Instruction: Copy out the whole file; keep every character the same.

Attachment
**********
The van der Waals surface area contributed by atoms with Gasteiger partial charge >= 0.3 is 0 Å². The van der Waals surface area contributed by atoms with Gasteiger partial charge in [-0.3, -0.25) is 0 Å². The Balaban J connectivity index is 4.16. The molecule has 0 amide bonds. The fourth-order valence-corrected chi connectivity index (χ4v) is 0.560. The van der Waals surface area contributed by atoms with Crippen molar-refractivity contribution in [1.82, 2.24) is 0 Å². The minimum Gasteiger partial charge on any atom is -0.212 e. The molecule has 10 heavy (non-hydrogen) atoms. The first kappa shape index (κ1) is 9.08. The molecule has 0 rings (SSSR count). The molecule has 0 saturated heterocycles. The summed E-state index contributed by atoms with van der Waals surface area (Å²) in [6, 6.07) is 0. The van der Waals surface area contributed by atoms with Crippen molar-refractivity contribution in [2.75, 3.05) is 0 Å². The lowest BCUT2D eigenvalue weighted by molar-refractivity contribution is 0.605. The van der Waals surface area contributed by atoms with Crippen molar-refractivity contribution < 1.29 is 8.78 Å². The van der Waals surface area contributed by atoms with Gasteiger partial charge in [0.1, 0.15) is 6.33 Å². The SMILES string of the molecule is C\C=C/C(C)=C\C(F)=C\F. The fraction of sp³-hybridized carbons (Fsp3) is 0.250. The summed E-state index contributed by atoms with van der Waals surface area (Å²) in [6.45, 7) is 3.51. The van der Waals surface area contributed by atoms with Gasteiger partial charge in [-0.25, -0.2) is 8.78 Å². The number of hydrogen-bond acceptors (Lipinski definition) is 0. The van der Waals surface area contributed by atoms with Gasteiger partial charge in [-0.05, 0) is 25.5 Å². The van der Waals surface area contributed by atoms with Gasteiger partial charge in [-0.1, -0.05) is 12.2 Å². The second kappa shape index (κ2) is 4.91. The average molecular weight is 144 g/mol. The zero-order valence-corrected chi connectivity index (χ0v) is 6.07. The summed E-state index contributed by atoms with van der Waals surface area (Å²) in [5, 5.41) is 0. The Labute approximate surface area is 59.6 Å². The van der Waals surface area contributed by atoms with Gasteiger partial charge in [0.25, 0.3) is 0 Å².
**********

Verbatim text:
The van der Waals surface area contributed by atoms with Gasteiger partial charge >= 0.3 is 0 Å². The van der Waals surface area contributed by atoms with Gasteiger partial charge in [-0.3, -0.25) is 0 Å². The Balaban J connectivity index is 4.16. The molecule has 0 amide bonds. The fourth-order valence-corrected chi connectivity index (χ4v) is 0.560. The van der Waals surface area contributed by atoms with Crippen molar-refractivity contribution in [1.82, 2.24) is 0 Å². The minimum Gasteiger partial charge on any atom is -0.212 e. The molecule has 10 heavy (non-hydrogen) atoms. The first kappa shape index (κ1) is 9.08. The molecule has 0 rings (SSSR count). The molecule has 0 saturated heterocycles. The summed E-state index contributed by atoms with van der Waals surface area (Å²) in [6, 6.07) is 0. The van der Waals surface area contributed by atoms with Crippen molar-refractivity contribution in [2.75, 3.05) is 0 Å². The lowest BCUT2D eigenvalue weighted by molar-refractivity contribution is 0.605. The van der Waals surface area contributed by atoms with Crippen molar-refractivity contribution < 1.29 is 8.78 Å². The van der Waals surface area contributed by atoms with Gasteiger partial charge in [0.1, 0.15) is 6.33 Å². The SMILES string of the molecule is C\C=C/C(C)=C\C(F)=C\F. The fraction of sp³-hybridized carbons (Fsp3) is 0.250. The summed E-state index contributed by atoms with van der Waals surface area (Å²) in [6.45, 7) is 3.51. The van der Waals surface area contributed by atoms with Gasteiger partial charge in [-0.25, -0.2) is 8.78 Å². The number of hydrogen-bond acceptors (Lipinski definition) is 0. The van der Waals surface area contributed by atoms with Gasteiger partial charge in [-0.05, 0) is 25.5 Å². The van der Waals surface area contributed by atoms with Gasteiger partial charge in [-0.1, -0.05) is 12.2 Å². The second kappa shape index (κ2) is 4.91. The average molecular weight is 144 g/mol. The zero-order valence-corrected chi connectivity index (χ0v) is 6.07. The summed E-state index contributed by atoms with van der Waals surface area (Å²) in [5, 5.41) is 0. The Labute approximate surface area is 59.6 Å². The van der Waals surface area contributed by atoms with Gasteiger partial charge in [0.25, 0.3) is 0 Å².